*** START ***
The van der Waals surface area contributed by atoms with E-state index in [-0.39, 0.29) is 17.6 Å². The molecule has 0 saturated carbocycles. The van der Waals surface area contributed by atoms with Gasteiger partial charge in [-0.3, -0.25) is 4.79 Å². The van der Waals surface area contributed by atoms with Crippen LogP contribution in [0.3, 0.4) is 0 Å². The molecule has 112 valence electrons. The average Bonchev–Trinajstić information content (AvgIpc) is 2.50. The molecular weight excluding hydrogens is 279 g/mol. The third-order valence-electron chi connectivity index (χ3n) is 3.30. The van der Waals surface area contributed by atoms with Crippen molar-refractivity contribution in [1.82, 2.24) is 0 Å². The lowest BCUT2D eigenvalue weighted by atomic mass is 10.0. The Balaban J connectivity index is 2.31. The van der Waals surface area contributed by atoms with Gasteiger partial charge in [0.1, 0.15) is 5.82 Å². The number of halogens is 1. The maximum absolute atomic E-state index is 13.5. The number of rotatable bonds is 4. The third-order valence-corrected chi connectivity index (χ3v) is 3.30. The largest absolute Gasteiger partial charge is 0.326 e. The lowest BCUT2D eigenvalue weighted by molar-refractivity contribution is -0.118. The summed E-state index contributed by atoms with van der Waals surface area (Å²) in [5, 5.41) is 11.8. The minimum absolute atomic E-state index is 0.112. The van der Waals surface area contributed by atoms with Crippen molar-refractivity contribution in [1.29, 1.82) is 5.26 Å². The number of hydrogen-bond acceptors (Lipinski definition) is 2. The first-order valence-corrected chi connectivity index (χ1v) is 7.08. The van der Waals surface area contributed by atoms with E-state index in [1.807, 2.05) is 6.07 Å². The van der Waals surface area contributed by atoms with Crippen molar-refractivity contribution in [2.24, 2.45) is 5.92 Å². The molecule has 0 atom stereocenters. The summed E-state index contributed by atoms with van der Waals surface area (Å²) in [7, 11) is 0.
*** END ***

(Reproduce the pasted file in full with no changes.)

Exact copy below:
The van der Waals surface area contributed by atoms with E-state index in [-0.39, 0.29) is 17.6 Å². The molecule has 0 saturated carbocycles. The van der Waals surface area contributed by atoms with Gasteiger partial charge in [-0.3, -0.25) is 4.79 Å². The van der Waals surface area contributed by atoms with Crippen LogP contribution in [0.3, 0.4) is 0 Å². The molecule has 112 valence electrons. The average Bonchev–Trinajstić information content (AvgIpc) is 2.50. The molecular weight excluding hydrogens is 279 g/mol. The third-order valence-electron chi connectivity index (χ3n) is 3.30. The van der Waals surface area contributed by atoms with Crippen molar-refractivity contribution in [1.82, 2.24) is 0 Å². The lowest BCUT2D eigenvalue weighted by atomic mass is 10.0. The Balaban J connectivity index is 2.31. The van der Waals surface area contributed by atoms with Gasteiger partial charge in [0.1, 0.15) is 5.82 Å². The number of halogens is 1. The maximum absolute atomic E-state index is 13.5. The number of rotatable bonds is 4. The third-order valence-corrected chi connectivity index (χ3v) is 3.30. The largest absolute Gasteiger partial charge is 0.326 e. The lowest BCUT2D eigenvalue weighted by molar-refractivity contribution is -0.118. The summed E-state index contributed by atoms with van der Waals surface area (Å²) in [5, 5.41) is 11.8. The minimum absolute atomic E-state index is 0.112. The van der Waals surface area contributed by atoms with Crippen molar-refractivity contribution in [1.29, 1.82) is 5.26 Å². The number of hydrogen-bond acceptors (Lipinski definition) is 2. The first-order valence-corrected chi connectivity index (χ1v) is 7.08. The van der Waals surface area contributed by atoms with E-state index in [1.807, 2.05) is 6.07 Å². The van der Waals surface area contributed by atoms with Crippen molar-refractivity contribution in [2.24, 2.45) is 5.92 Å². The molecule has 0 atom stereocenters. The summed E-state index contributed by atoms with van der Waals surface area (Å²) in [7, 11) is 0.